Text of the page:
Products I find that we won’t be carrying.
It’s a cactus pen.
daily news and photography about cacti and succulents
and some california natives too
"Drolly entertaining and informative at the same time." CSM
Products I find that we won’t be carrying.
It’s a cactus pen.
Agave attenuata, aka the Foxtail Agave.
Look, I said blogging would be slow this week so you may have to make do with pretty little pictures.
I’ve got some posts lined up but blogging may be slow this week. Unless I find some exciting new material to share at the super secret location I’m going to. Stay tuned.
The newest addition to our terrarium plant collection at the nursery?
Scotch Moss! Sagina subulata “Aurea”
Irish Moss! Sagina subulata
Now you can finally make your own mossy terrariums in peace. just keep them a bit moist, don’t you know.
Gina sends along a link to the PlanetJune website with crocheted succulent bowls.
Ferocactus glauca has mid-winter buds. I wonder why? Still, it will be months before we see blooms. I bet on June.
Action 4 News from the far southern Texas border region warns you to look for Meth in your Cactus shipments. Or if you don’t get truck shipments, then the grocery store would be a good place to check.
Two men are behind bars after authorities found more than 132 pounds of crystal meth hidden inside a prickly pear cactus shipment….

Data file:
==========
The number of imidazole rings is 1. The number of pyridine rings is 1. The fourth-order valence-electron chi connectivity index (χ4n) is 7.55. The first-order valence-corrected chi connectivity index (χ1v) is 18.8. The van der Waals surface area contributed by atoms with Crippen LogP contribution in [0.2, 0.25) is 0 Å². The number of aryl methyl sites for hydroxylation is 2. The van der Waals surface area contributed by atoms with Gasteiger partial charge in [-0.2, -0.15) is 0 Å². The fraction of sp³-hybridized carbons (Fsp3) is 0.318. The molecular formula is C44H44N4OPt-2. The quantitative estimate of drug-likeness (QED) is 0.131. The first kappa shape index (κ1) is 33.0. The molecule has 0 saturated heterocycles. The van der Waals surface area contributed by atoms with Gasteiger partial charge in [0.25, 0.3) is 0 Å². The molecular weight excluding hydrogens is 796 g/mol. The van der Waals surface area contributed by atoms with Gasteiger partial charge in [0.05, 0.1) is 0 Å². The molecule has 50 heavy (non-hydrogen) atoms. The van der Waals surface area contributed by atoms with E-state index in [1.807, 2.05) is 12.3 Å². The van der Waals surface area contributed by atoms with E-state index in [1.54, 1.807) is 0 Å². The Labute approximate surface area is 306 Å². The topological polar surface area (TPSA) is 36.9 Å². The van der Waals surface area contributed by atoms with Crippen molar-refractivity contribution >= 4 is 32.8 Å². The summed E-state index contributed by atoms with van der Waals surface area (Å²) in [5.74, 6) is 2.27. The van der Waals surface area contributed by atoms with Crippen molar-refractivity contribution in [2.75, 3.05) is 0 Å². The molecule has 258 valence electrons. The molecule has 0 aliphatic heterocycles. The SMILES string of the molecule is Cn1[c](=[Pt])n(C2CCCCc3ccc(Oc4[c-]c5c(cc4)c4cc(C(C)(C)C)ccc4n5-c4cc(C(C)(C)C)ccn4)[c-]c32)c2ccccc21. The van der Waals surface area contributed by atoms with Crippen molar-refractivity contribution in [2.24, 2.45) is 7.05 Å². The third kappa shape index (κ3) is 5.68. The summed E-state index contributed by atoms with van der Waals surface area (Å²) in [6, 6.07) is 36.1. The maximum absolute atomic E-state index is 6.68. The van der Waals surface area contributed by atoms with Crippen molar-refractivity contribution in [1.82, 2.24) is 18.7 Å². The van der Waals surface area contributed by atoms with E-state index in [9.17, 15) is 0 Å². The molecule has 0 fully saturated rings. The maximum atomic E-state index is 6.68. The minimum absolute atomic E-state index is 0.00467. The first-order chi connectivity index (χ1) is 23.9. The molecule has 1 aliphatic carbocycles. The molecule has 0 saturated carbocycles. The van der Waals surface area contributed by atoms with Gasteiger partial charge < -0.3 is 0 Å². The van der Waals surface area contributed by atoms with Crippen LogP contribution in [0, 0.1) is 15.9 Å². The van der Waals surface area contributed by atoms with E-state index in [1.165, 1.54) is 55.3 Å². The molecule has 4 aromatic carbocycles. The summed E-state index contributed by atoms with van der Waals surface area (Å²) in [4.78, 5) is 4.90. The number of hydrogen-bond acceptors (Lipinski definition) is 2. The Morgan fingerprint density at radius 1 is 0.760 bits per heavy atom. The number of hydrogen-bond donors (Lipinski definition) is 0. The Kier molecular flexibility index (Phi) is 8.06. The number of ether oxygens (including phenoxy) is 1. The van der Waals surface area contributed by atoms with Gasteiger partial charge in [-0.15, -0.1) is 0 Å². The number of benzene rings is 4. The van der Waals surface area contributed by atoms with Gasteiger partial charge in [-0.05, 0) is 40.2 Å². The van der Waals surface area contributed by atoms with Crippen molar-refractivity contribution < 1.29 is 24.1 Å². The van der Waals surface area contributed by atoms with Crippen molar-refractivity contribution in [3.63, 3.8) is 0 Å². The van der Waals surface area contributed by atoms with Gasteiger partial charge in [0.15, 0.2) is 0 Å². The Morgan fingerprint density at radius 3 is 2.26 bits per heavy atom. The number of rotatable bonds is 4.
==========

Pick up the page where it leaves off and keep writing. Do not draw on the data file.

The truck was carrying 1,380 boxes of “nopales,” which are prickly pear cactus pads used for cooking…
Officials found 94 packages with 132.2 pounds of crystal meth hidden inside the produce.
A scintillating video of a sleeping whippet. Isn’t Jason cute? And look – he twitches! Enjoy!
San Pablo Ave.
I hope you like the “vignette blur” feature I’m now using to make the local Berkeley succulent photos look more interesting. I mean, this wheelbarrow is already very interesting, for sure, you know, and all, but maybe a little more interesting with the weird blur effect that makes it look like a toy?
The Cactus Garden Mobile Home Park in Tucson is quite lovely in these photos they have on their website. A nice deserty experience.
I wonder why they’re in the news recently?
Police say they seized more than 100 grams of cocaine on Wednesday night… at a residence in the Cactus Garden Trailer Court. The cocaine had a street value of more than $10,000…
Some $6,500 in cash was also seized
Well, are there other pretty pictures? Yes, why yes there are.